CFP: MEDIA, ENGAGEMENT AND ANTHROPOLOGICAL PRACTICE

Dear all:

Simone Abram and I are developing a proposal for a new edited book with the working title of MEDIA, ENGAGEMENT AND ANTHROPOLOGICAL PRACTICE: CONTEMPORARY PUBLIC SCHOLARSHIP.

The book seeks to recognise and explore the increasing (possibilities for) connections between media anthropology and public anthropology (the summary is below). We have already identified a set of key contributors who have been invited to participate in this project, however we are also keen to expand this initial base and consider including chapters that discuss other initiatives in this area. Therefore we would like to invite people who feel that their work bridges media anthropology and public anthropology in ways that respond to the brief below, and are interested in contributing to intially contact us with a few lines outlining what you would propose to contribute.

Summary
MEDIA, ENGAGEMENT AND ANTHROPOLOGICAL PRACTICE explores the emergent themes in a contemporary public anthropology through a focus on media. In the context of the growing literature around public, applied, and engaged anthropologies, we focus on the often neglected question of how in the context changing public media and arts practices, a new public anthropology is emerging. Anthropology is done in a world where social and digital media are playing an increasingly significant role, where anthropological and arts practices are often intertwined in museum and public intervention contexts, and where anthropologists are encouraged to engage with mass media. A growing number of anthropologists are both expected to and inspired to ensure that their work engages with public issues and questions and has some kind of ‘impact’ or influence beyond academia. This volume examines how and why contemporary anthropologists are engaging with public issues across these different material and mediated contexts.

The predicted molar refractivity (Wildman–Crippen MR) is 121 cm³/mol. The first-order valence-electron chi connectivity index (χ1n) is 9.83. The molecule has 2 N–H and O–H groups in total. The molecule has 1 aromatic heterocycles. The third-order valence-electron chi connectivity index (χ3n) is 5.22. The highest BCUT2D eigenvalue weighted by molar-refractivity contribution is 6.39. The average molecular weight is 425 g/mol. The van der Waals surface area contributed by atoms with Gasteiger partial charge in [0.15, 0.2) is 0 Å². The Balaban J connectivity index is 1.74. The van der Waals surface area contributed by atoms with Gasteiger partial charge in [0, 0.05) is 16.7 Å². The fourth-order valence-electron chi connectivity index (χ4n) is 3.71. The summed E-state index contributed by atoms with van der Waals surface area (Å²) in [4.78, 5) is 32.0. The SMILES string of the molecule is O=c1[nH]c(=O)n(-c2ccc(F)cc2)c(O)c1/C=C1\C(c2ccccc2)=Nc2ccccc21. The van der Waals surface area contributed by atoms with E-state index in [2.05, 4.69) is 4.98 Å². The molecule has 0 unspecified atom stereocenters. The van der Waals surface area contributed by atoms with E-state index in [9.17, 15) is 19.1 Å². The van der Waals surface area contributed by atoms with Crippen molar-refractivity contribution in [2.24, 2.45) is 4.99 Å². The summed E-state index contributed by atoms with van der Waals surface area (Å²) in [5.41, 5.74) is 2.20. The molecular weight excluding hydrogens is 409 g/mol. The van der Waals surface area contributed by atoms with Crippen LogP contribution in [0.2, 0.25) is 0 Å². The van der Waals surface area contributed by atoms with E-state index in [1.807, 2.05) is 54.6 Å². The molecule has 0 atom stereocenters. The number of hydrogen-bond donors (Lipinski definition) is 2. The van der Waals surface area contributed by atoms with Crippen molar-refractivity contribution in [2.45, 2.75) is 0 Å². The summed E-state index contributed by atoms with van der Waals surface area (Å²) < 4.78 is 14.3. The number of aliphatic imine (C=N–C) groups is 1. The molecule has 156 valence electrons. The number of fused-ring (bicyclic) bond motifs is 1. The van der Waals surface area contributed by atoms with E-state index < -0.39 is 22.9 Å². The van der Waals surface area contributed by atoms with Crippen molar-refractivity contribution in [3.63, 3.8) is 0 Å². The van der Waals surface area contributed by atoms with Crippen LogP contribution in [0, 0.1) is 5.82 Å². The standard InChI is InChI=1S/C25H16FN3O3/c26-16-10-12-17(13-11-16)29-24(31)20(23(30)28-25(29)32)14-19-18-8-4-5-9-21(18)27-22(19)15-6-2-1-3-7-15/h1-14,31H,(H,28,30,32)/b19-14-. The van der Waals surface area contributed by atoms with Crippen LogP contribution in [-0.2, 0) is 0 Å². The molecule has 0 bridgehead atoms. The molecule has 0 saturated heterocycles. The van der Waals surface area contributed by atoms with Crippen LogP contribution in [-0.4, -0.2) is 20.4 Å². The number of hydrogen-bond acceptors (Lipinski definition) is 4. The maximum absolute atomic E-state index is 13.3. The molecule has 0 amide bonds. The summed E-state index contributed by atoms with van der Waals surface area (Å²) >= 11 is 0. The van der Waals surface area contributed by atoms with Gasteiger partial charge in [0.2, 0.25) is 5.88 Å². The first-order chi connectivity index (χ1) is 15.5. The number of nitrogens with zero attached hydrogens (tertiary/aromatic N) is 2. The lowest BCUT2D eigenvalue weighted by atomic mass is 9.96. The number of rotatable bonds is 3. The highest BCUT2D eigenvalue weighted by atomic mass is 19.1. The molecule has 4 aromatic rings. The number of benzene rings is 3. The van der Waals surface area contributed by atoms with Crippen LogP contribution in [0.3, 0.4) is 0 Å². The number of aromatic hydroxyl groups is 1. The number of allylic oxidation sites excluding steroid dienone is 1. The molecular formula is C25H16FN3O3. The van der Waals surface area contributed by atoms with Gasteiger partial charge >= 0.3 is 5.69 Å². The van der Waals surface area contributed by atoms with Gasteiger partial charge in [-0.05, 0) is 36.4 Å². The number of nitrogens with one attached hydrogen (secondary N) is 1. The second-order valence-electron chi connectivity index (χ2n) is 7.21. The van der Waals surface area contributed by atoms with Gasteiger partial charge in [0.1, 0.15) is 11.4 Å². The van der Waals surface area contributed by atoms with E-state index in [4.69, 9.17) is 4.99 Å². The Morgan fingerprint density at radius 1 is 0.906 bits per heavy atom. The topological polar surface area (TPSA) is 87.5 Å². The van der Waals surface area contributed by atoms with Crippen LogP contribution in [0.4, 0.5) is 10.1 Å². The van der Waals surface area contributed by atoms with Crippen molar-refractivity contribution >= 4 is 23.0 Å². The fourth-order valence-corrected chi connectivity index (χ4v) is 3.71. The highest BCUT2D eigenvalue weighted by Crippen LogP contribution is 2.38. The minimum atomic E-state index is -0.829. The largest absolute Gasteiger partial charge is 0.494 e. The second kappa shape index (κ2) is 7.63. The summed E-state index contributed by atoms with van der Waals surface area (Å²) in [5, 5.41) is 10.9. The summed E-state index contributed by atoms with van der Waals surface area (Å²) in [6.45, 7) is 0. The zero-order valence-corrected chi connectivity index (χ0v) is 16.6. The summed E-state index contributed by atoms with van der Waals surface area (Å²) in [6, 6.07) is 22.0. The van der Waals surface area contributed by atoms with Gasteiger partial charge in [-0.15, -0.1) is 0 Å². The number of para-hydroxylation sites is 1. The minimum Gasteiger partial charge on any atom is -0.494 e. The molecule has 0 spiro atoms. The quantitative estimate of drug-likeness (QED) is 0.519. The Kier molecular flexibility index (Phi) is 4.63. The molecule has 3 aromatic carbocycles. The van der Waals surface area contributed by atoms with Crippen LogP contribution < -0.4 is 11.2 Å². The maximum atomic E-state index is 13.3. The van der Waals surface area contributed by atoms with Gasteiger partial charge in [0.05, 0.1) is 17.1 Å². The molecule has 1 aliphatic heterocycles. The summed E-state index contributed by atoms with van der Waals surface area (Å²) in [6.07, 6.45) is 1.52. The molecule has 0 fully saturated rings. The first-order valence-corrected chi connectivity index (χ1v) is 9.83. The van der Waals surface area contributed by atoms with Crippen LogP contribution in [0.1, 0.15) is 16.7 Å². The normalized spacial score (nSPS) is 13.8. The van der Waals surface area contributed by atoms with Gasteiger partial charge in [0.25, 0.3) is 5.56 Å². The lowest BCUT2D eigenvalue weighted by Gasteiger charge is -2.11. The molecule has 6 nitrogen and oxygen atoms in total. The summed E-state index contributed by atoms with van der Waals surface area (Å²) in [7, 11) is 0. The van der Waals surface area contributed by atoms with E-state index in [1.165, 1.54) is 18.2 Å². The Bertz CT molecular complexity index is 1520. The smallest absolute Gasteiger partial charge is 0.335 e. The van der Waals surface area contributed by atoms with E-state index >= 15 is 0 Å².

The book would be divided into two parts focusing on
1. How anthropologists are engaging with publics through audiovisual practice, and engagements with journalists and mass media as well as considering the more popular edge of anthropology publishing.
2. How web platforms are forming part of a new digital public anthropology/anthropology conducted in public

Sarah Pink (s.pink@lboro.ac.uk)
Simone Abram (S.Abram@leedsmet.ac.uk)

Professor Sarah Pink
Department of Social Sciences
Loughborough University
LE11 3TU
UK

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